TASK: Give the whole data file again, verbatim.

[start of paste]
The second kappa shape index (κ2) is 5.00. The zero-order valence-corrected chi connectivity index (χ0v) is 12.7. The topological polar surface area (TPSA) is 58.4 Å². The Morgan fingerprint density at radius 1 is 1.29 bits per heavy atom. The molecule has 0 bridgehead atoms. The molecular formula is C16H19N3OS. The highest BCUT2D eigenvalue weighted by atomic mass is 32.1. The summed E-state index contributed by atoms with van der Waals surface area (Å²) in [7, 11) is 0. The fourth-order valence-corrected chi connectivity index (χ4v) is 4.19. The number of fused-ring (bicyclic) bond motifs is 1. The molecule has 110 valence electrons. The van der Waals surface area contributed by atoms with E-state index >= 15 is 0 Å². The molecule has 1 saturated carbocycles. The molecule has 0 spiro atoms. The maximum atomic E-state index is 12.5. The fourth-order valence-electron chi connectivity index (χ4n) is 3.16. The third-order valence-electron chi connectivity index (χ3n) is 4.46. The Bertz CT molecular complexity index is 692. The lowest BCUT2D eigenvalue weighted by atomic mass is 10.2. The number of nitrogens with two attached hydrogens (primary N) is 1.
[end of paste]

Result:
The second kappa shape index (κ2) is 5.00. The zero-order valence-corrected chi connectivity index (χ0v) is 12.7. The topological polar surface area (TPSA) is 58.4 Å². The Morgan fingerprint density at radius 1 is 1.29 bits per heavy atom. The molecule has 0 bridgehead atoms. The molecular formula is C16H19N3OS. The highest BCUT2D eigenvalue weighted by atomic mass is 32.1. The summed E-state index contributed by atoms with van der Waals surface area (Å²) in [7, 11) is 0. The fourth-order valence-corrected chi connectivity index (χ4v) is 4.19. The number of fused-ring (bicyclic) bond motifs is 1. The molecule has 110 valence electrons. The van der Waals surface area contributed by atoms with E-state index >= 15 is 0 Å². The molecule has 1 saturated carbocycles. The molecule has 0 spiro atoms. The maximum atomic E-state index is 12.5. The fourth-order valence-electron chi connectivity index (χ4n) is 3.16. The third-order valence-electron chi connectivity index (χ3n) is 4.46. The Bertz CT molecular complexity index is 692. The lowest BCUT2D eigenvalue weighted by atomic mass is 10.2. The number of nitrogens with two attached hydrogens (primary N) is 1.